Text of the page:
Creole Beat June 27, 2008Posted by Mark Folse in Toulouse Street.
Tags: beat, Beat Generation, Bob Kaufman, creole, Early Loves, literature, Louisiana, New Orleans, poem, Poetry
I finally gave up on ever getting to see the library’s copy of Cranial Guitar, Selected Poems by Bob Kaughman. It has been “in cataloging” for so long I have decided that “in cataloging” is a euphamism like “passed on”. “Cranial Guitar, preceded in cataloging by…”. His earlier books, like all those of another famous New Orleans-linked poet Everette Maddox, arevlocked away safely in the library’s Louisiana Collection where I don’t think I am welcome to bring my lunch in while I read.
I couldn’t find a copy to buy in town, either, and was forced to go to Amazon. While Kaufman is associated with San Francisco and the Beats, he is still a New Orleans-born boy and you would think someone might carry a copy. (Same for Maddox, a man who is forever linked with New Orleans). The poetry shelf of Maple Leaf Bookstore, one of my favorite haunts long ago, sits half empty and neglected the last few times I went by. I think I need to go bookstore shopping.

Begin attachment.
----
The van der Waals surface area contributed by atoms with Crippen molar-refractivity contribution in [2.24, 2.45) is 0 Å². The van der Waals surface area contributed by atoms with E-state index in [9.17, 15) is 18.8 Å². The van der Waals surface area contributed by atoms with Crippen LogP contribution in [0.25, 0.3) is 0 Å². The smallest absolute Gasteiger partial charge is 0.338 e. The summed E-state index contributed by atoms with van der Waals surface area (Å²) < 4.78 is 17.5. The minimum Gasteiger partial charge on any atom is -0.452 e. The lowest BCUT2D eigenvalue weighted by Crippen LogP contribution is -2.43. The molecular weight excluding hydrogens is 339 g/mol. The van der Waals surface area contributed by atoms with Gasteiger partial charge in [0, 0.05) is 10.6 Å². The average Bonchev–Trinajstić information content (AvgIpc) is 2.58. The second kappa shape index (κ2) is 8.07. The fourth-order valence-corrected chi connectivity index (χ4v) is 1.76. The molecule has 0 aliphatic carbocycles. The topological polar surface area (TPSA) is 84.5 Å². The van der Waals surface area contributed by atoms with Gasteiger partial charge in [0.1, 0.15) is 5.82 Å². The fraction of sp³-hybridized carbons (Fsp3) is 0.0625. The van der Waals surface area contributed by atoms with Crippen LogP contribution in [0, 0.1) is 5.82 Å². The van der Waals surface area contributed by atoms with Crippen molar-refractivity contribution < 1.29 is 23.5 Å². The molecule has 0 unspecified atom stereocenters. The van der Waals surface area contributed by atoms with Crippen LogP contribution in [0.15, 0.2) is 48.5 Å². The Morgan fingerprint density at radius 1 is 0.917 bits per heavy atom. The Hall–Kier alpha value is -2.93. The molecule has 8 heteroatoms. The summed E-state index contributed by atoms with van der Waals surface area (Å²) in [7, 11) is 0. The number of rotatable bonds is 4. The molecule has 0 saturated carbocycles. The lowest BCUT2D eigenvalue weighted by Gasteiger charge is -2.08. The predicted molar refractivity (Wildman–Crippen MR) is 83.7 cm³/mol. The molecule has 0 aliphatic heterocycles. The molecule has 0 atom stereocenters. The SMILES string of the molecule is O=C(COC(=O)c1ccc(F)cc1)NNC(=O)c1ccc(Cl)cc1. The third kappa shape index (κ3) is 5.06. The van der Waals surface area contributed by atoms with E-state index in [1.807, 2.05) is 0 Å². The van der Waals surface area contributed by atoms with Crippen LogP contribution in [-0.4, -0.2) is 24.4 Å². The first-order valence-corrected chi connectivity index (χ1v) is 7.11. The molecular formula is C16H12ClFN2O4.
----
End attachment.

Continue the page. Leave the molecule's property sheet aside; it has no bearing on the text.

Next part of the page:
While the New Orleans-born Kaufman is associated with San Francisco and the Beats, here is a poem about Louisiana from that collection.
By Bob Kaufman
Slippery driftwood, icebreaking mudpacks.
Garfish, mothers of cajun whores,
Laughing blood noises, at comic shrimps.
Gliding on leaves of sunken trees.
Dying love, hidden in misty Bayous
Red love, turning black, brown,
Dead in the belly, brittle womb
Of some laughing crab.
A father. Whose, mine?
Floating on seaweed rugs.
To that pearl tomb, shining
Beneath my bayou’s floor.
Dead, and dead,
And you dead too.
No more arm twisting,
Heart twisting laughter.
Dead moss, colors of sorrow.
Later in hot arms, hers,
Between sweaty lovemakings.
Crying will wet moss swamps,
Hidden beneath her arms.
Tears will wash her dirty murdered soul.
God will be called to atone for his sins.
Considered America’s foremost surrealist poet and considered America’s Rimbaud by the French (who have all of his papers in a library), much of what he writes takes more than a few readings, and some bits might take a lifetime to decode, so I best sign off and get started. I think I may have to post up Reel Three of Golden Sardine, an incredible bit of writing about “the Deathbed of the last Buffalo in Nebraska” and the bloody conquest of the West.